Into this fragile and forgiving civic infrastructure came entrepreneurs like Rollie Washington.
The Manor Farm
He sells stallions for a quarter million a mane. Wears a cowboy hat, collects Mercedes-Benzes. He had little experience caring for the mentally retarded. He did have experience making profits on the poor. In the '80s, he had a Department of Human Services contract to house the homeless in grim Southeast Washington apartments for which he charged the city $3,000 a month apiece -- until a city auditor objected.
As Forest Haven was closing, Washington applied for and received generous federal Medicaid funding to set up homes for retarded people with medical needs. But Medicaid officials started disputing the quality of his services and billing practices. So Washington turned to the D.C. Department of Human Services, which decided he was qualified to care for a dozen of Forest Haven's healthier cases, including mildly retarded Elroy.
The Washingtons' group homes claimed to provide special care for some of the many ex-Forest Haveners who had emotional or behavioral troubles. But before long, records show, city health inspectors were expressing dissatisfaction with what they saw of that care: poor physical conditions the Washingtons were slow to correct and required treatments the residents weren't getting. So, in early 1996, city health inspectors urged that Elroy's home and another one Washington and his wife run be closed because of care so inadequate that its residents were judged to be in danger.
Over the following two years, a federal court monitor urgently petitioned city agencies to protect the residents. But it wasn't until late 1998, 2 1/2 years after health inspectors requested the closure, that city enforcement lawyers met with a representative of the Washingtons' company to discuss problems at the homes. The District's lawyers subsequently declared past concerns allayed -- just days before health inspectors, prompted by The Post's inquiries, returned to the homes and found and reported a level of neglect and squalor they termed "life-threatening."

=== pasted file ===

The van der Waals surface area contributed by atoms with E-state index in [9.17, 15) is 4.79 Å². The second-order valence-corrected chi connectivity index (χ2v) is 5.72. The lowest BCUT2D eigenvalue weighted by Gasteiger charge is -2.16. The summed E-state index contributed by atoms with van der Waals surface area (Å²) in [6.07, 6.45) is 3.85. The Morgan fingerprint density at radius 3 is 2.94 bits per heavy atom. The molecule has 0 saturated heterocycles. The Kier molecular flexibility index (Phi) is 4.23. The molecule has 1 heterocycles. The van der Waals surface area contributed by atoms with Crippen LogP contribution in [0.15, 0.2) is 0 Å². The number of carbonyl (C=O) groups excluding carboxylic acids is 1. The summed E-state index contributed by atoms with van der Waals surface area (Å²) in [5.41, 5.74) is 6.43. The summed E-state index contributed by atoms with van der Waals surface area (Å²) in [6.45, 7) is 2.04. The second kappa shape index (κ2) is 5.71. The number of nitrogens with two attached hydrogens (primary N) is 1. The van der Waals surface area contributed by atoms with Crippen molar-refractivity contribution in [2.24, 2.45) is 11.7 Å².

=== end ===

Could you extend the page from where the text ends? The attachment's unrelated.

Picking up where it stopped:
In interviews, Rollie Washington declined to review documents calling his homes "deplorable" and said the city hadn't complained to him about problems in them. While he refused to discuss the specifics of his contracts, he said he provides services that meet or exceed city requirements. "If I wasn't doing what I should be doing," he said, "why would they have done business with me all these years?"
The Department of Human Services acknowledged that "it is conceivable" that it gave the Washingtons contracts while "failing to scrutinize or question the absence of other documentation," such as licenses to do business in the city. But the department did more for the Washingtons than pay their company at least $4 million during the six years it wasn't licensed. Year after year, the department has also decided that the best "therapeutic vocational training" for several of the city's dependents is mucking out the stables and mowing the lawns at the Washingtons' "manor farm," where the couple breeds thoroughbreds to sell or race at a Bowie track. With the department's permission, these retarded farm workers last year earned, for five-hour days, five days a week, $5 or less a day.
City records show that last year, the Washingtons received an additional $180,000 in public money for providing this "day program."
Under the law, mentally retarded workers may be paid less than the minimum wage for work done as part of a treatment or job-training program. But in the early '90s, Human Services officials raised questions about the possible exploitation of the Washingtons' farm workers and the accuracy of claims about the therapies for which they were billing. A 1994 department investigation called for immediate improvements in services and conditions. Agency records indicate that trained monitors never returned to see whether improvements had been made. Instead, the government relied for information about the well-being of the workers primarily on the monthly reports of a therapist paid by the Washingtons. Rollie Washington declined to say how often the therapist was on the farm.
"I believe in reality therapy," said Washington, who notes that he recently confiscated one of his ward's shoes to keep him from running away. "If you do something wrong, you are going to have to be dealt with."
Reality: a bone-chill morning at the Washingtons' estate. At the manor house, up past the paddocks, Rollie Washington is talking with his lawyer. Down another road, Elroy's housemate DeWitt Stith labors beside a deaf-mute man who lives in another group home run by the Washingtons. They are cleaning stables in unsupervised silence. Startled by visitors, the deaf man brandishes his shovel. But gray-haired Stith sprints over, shedding his dung-smeared gloves. Stith, 52, has been laboring at this farm since 1991, despite his thick-tongued objections: "Work too hard." "Mr. Washington play too rough."